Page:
Be a Good Neighbor: Strategies to Mitigate Risk of Damage to Adjacent Properties

By Andrew Mendelson, FAIA
Executive Vice President, Chief Risk Management and CX Officer
Berkley Design Professional, a Berkley Company


One of the emerging 21st Century perils for design professionals, particularly for structural and geotechnical/CMT engineers and architects, is the potential impact of new projects on the condition and even the integrity of adjacent properties.

An architect or engineer’s legal duty is to their client according to the scope and terms of the professional services agreement as well as the responsibilities embodied in state statutes for licensed professionals. However, consideration should be given to adjacent property owners during the planning stages and efforts should be undertaken to protect against claims that could be made by other “injured parties” on adjacent properties.

In states where the applicable law embodies the principle of “joint and several liability,” disproportionate responsibility and financial exposure can be allocated to the design professional—even if their actions had very little to do with the cause of damages to an adjacent structure.

Trends in design and construction claims and litigation indicate the casting of an ever widening net with plaintiffs seeking defendants with deep pockets, such as the professional liability insurance policy and the assets of a firm. Therefore, it’s prudent for design professionals to be proactive in managing risk with respect to potential exposure for damages beyond the property line of the project, especially in dense urban or suburban areas.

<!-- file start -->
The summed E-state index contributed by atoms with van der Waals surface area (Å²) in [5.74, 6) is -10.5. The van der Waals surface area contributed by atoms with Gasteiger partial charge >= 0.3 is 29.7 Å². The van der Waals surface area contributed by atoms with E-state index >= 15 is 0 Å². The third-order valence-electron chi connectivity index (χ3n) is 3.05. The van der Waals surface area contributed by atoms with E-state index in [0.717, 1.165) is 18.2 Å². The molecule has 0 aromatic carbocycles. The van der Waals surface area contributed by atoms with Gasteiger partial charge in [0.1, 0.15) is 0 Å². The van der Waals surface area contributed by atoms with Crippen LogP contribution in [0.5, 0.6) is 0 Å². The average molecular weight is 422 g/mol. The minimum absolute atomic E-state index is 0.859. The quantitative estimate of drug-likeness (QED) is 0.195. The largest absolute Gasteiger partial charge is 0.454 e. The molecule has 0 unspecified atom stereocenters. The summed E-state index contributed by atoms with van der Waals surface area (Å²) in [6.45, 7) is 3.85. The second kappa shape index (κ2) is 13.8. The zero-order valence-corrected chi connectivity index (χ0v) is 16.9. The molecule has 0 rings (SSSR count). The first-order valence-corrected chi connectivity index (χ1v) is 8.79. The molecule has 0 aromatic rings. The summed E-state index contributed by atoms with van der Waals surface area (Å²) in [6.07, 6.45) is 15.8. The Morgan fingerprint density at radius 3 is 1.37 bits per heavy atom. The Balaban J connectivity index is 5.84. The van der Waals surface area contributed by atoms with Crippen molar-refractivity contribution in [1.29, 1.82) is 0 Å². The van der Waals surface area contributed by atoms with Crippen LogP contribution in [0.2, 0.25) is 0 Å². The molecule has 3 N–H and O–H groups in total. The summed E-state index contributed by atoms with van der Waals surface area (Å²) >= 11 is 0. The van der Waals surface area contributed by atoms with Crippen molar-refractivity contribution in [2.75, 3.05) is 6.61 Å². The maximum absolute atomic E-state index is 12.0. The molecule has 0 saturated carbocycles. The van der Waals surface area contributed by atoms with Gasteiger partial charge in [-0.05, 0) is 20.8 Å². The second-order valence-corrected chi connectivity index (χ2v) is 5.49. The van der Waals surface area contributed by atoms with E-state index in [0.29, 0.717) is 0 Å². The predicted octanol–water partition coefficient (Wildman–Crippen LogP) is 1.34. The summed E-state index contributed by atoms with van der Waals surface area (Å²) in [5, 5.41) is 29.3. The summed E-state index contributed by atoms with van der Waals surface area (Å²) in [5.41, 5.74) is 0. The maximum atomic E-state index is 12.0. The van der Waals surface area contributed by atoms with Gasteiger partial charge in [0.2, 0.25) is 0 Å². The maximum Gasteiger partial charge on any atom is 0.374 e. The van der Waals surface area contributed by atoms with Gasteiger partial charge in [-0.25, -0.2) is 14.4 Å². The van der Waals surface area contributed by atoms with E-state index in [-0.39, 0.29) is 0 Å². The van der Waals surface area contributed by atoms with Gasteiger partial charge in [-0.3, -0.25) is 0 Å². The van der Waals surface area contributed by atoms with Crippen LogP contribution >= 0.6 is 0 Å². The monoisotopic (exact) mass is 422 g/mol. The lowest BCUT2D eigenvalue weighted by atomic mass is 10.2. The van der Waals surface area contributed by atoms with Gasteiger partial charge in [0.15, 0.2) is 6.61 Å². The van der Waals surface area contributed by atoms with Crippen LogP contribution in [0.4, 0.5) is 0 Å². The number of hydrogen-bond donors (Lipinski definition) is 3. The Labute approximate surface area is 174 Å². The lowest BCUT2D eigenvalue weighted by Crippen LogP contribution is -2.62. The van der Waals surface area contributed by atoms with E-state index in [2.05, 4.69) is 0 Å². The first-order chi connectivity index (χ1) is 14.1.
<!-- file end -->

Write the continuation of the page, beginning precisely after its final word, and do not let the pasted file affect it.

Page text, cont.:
Recommended actions architects and engineers should consider include:
• Disclaim responsibility for adjacent structures in the contract and include an express exclusion in the contractual scope of services
• Compel clients (project owners) to perform a pre-construction survey
documenting the conditions of adjacent structures such as:
o Floor and roof elevations
o Cracking, spalling or other evident deterioration of exterior envelope surfaces or components
o Interior conditions to identify existing floor, wall and ceiling imperfections
• Document existing conditions with time-and-date-stamped photographs
• Specify the contractor’s responsibilities for temporary conditions and construction methods including shoring, underpinning, vibration control and other protective measures, some of which may be required by local code and regulation
• Encourage the owner to engage adjacent property owner(s) in dialog about the nature and character of the project and the potential impact of construction
• With the consent of adjacent property owner(s), encourage the owner or contractor to monitor vibration and movement as construction proceeds
• To the extent possible, designers should always include a limitation of liability clause in their professional services agreement that not only covers direct claims from the client but also any potential claims of third parties

An architect or engineers’ services, responsibilities and obligations are broad enough on design projects. Taking steps to mitigate the potential risk that can evolve from damage to adjacent buildings is more important than ever in this increasingly litigious environment.

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